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In-Game Coaching At Tournaments

Why Coaches Should Leave Games to the Players

By Cyrus Philbrick

Over-coaching, or over-instruction, has become one of the worst plagues in American Youth soccer. It flares up most during tournaments, when the intense atmosphere and emphasis on winning causes coaches to try to control their players’ every movement.

“I see a lot of over-coaching on the sidelines, a lot of instructions from coaches play to play,” said Adrian Cox, the current coach of the U12 Lower Merion Lighting. “I like to do most of my coaching after the game and during half time. If you’re coaching every roll of the ball then the kids will be worrying too much about what the coaches think and what they’re supposed to be doing.”

During halftime and after games, coaches have the players’ collective attention. Players can reflect on their performance and on what they can improve.

Even during these breaks, however, coaches shouldn’t overload the players with instruction and criticism.

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“At halftime I want to limit the amount of information I give my players,” said Ellis Pierre, the Director of Coaching for the Bethesda Soccer Club in Maryland. “Instead of talking about all the things they’re doing incorrectly, I talk about a few things – and I try to limit it to three – that we need to do. It might be something that we need to continue to do, or something that we need to do to come back and win.”

Dave Green, also of Bethesda Soccer Club, suggests addressing halftime criticisms to the entire team, instead of individuals, whenever possible.

“If there’s two or three players that need to be criticized,” said Green, “then I’ll mention the criticism to the entire group, hoping that the players that it applies to will think, ‘I’m pretty sure he’s talking about me.’”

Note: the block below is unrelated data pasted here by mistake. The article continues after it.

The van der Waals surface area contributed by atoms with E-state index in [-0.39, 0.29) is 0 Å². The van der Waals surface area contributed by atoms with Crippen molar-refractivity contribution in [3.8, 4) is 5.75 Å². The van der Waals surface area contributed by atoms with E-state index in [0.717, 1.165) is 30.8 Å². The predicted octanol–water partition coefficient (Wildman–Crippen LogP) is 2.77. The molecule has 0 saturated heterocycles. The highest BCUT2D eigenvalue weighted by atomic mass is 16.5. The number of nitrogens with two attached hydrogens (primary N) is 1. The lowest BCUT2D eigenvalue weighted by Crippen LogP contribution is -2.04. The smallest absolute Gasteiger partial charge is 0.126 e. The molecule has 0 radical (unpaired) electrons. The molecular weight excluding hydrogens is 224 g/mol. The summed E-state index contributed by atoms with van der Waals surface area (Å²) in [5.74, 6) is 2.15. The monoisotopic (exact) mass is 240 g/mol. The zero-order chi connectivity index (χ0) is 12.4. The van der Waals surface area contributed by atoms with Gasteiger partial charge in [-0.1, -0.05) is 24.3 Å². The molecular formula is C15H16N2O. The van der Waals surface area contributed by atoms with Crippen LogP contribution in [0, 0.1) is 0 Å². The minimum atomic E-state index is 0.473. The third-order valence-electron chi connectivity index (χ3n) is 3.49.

Although coaches should try to save the majority of instructions until after games, sometimes players need instruction and criticism during the heat of competition, and not just if they’re going the wrong way.

Darren Marshall, the Director of Coaching for Eastern Massachusetts FC, says that the amount of instruction that a coach gives often depends on the circumstance of the game. Important, or extremely competitive, tournament games can require more instruction as less margin for error exists.

If the errors on the field require shouting or instruction, coaches of top clubs recommend waiting for “coachable moments,” or moments when instruction can benefit the player and the team.

As Pierre suggests, “a ‘coachable moment’ in a practice and a game is different. In a game you don’t have the luxury of stopping and restarting so that the instruction gets engrained in a kid’s head. In a game, a ‘coachable moment’ is when you see a player do something incorrectly that you have worked on a lot in the past.”

Green also says that coaches should focus their instruction on topics that they covered recently in practice, on concepts that should lie fresh in players’ minds.

“Especially with younger players, it’s important to concentrate on the things we just went over in practice, or in the last few weeks, instead of criticizing them for something that I might not have gone over or something that we’d gone over months ago,” Green said.

Coaches should also stay aware that boys and girls might interpret instruction or criticism differently.

Travis Kikugawa, who currently coaches in the Real So. Cal youth system and has coached both genders in many different sports, says that the difference between coaching boys and girls hinges on the ways the two genders react to criticism:

“With boys, you can be a little more direct, with both what you say and when you say it. With girls, you tend to have to think before you speak, because girls are a bit more sensitive when it comes to getting called out or criticized by their coaches or peers. Girls tend to internalize it and take it personally, while the boys tend to want to prove you wrong … One of my good friends, and an exceptional coach, might have said it best. He said, ‘Girls need to feel good to play good, and boys need to play good to feel good.’”

“Girls take criticism personally,” Green said. “In talking to them, it helps to phrase your criticism in a way that shows that you care about them and think they’re a good player.”

Above all else, however, coaches should remember that practices serve as the best place for instruction. Games are for playing, practices are for coaching.

“During games I want kids to make decisions, even if they make incorrect decisions,” Ellis Pierre said. “I can correct them after the game or at the next practice.”

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